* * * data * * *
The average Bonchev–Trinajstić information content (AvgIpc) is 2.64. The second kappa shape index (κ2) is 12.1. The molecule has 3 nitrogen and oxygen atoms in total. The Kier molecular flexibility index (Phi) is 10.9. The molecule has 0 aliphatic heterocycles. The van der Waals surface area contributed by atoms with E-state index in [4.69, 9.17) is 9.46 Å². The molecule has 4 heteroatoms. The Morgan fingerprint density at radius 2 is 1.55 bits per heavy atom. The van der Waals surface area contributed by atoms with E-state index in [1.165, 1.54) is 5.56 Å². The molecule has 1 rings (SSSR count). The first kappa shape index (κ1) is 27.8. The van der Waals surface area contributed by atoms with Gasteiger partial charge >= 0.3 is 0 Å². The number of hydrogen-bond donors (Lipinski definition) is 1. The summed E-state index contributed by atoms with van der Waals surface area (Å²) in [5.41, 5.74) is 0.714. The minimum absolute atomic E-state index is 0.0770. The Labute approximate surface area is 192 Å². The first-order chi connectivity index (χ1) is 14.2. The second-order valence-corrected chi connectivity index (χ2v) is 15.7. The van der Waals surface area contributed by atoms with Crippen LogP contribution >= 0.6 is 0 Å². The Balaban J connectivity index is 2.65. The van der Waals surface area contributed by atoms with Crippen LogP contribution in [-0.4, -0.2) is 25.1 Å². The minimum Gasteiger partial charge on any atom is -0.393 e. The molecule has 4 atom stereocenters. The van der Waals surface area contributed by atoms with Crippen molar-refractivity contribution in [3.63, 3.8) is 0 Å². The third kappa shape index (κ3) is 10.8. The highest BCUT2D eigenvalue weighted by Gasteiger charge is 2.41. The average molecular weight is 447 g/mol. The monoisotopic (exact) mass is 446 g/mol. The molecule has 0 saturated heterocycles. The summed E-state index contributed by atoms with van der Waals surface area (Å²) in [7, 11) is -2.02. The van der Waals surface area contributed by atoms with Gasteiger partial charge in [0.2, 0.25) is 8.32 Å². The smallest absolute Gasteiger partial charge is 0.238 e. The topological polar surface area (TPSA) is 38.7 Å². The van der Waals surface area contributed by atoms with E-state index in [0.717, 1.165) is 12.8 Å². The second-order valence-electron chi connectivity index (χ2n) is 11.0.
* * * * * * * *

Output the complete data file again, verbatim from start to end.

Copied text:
The average Bonchev–Trinajstić information content (AvgIpc) is 2.64. The second kappa shape index (κ2) is 12.1. The molecule has 3 nitrogen and oxygen atoms in total. The Kier molecular flexibility index (Phi) is 10.9. The molecule has 0 aliphatic heterocycles. The van der Waals surface area contributed by atoms with E-state index in [4.69, 9.17) is 9.46 Å². The molecule has 4 heteroatoms. The Morgan fingerprint density at radius 2 is 1.55 bits per heavy atom. The van der Waals surface area contributed by atoms with E-state index in [1.165, 1.54) is 5.56 Å². The molecule has 1 rings (SSSR count). The first kappa shape index (κ1) is 27.8. The van der Waals surface area contributed by atoms with Gasteiger partial charge >= 0.3 is 0 Å². The number of hydrogen-bond donors (Lipinski definition) is 1. The summed E-state index contributed by atoms with van der Waals surface area (Å²) in [5.41, 5.74) is 0.714. The minimum absolute atomic E-state index is 0.0770. The Labute approximate surface area is 192 Å². The first-order chi connectivity index (χ1) is 14.2. The second-order valence-corrected chi connectivity index (χ2v) is 15.7. The van der Waals surface area contributed by atoms with Crippen LogP contribution >= 0.6 is 0 Å². The Balaban J connectivity index is 2.65. The van der Waals surface area contributed by atoms with Crippen LogP contribution in [-0.4, -0.2) is 25.1 Å². The minimum Gasteiger partial charge on any atom is -0.393 e. The molecule has 4 atom stereocenters. The van der Waals surface area contributed by atoms with Crippen molar-refractivity contribution in [3.63, 3.8) is 0 Å². The third kappa shape index (κ3) is 10.8. The highest BCUT2D eigenvalue weighted by Gasteiger charge is 2.41. The average molecular weight is 447 g/mol. The monoisotopic (exact) mass is 446 g/mol. The molecule has 0 saturated heterocycles. The summed E-state index contributed by atoms with van der Waals surface area (Å²) in [7, 11) is -2.02. The van der Waals surface area contributed by atoms with Gasteiger partial charge in [0.2, 0.25) is 8.32 Å². The smallest absolute Gasteiger partial charge is 0.238 e. The topological polar surface area (TPSA) is 38.7 Å². The van der Waals surface area contributed by atoms with E-state index in [0.717, 1.165) is 12.8 Å². The second-order valence-electron chi connectivity index (χ2n) is 11.0.